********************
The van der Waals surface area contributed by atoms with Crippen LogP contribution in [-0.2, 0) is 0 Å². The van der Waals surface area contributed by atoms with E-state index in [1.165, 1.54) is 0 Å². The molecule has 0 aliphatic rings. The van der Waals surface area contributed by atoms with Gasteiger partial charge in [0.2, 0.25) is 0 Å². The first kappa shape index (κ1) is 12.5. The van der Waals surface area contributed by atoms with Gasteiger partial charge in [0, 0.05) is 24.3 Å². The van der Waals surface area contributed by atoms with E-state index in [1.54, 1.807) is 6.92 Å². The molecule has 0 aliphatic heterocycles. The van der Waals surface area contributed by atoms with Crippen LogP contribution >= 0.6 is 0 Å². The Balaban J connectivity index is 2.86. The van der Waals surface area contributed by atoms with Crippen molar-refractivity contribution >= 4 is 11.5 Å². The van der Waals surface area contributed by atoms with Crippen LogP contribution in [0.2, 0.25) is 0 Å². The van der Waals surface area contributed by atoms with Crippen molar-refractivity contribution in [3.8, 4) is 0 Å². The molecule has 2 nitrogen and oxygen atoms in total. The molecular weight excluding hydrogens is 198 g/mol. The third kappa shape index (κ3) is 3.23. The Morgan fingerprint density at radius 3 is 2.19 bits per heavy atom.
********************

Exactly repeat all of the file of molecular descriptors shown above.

The van der Waals surface area contributed by atoms with Crippen LogP contribution in [-0.2, 0) is 0 Å². The van der Waals surface area contributed by atoms with E-state index in [1.165, 1.54) is 0 Å². The molecule has 0 aliphatic rings. The van der Waals surface area contributed by atoms with Gasteiger partial charge in [0.2, 0.25) is 0 Å². The first kappa shape index (κ1) is 12.5. The van der Waals surface area contributed by atoms with Gasteiger partial charge in [0, 0.05) is 24.3 Å². The van der Waals surface area contributed by atoms with E-state index in [1.54, 1.807) is 6.92 Å². The molecule has 0 aliphatic heterocycles. The van der Waals surface area contributed by atoms with Crippen LogP contribution >= 0.6 is 0 Å². The Balaban J connectivity index is 2.86. The van der Waals surface area contributed by atoms with Crippen molar-refractivity contribution >= 4 is 11.5 Å². The van der Waals surface area contributed by atoms with Crippen LogP contribution in [0.2, 0.25) is 0 Å². The van der Waals surface area contributed by atoms with Crippen molar-refractivity contribution in [3.8, 4) is 0 Å². The molecule has 2 nitrogen and oxygen atoms in total. The molecular weight excluding hydrogens is 198 g/mol. The third kappa shape index (κ3) is 3.23. The Morgan fingerprint density at radius 3 is 2.19 bits per heavy atom.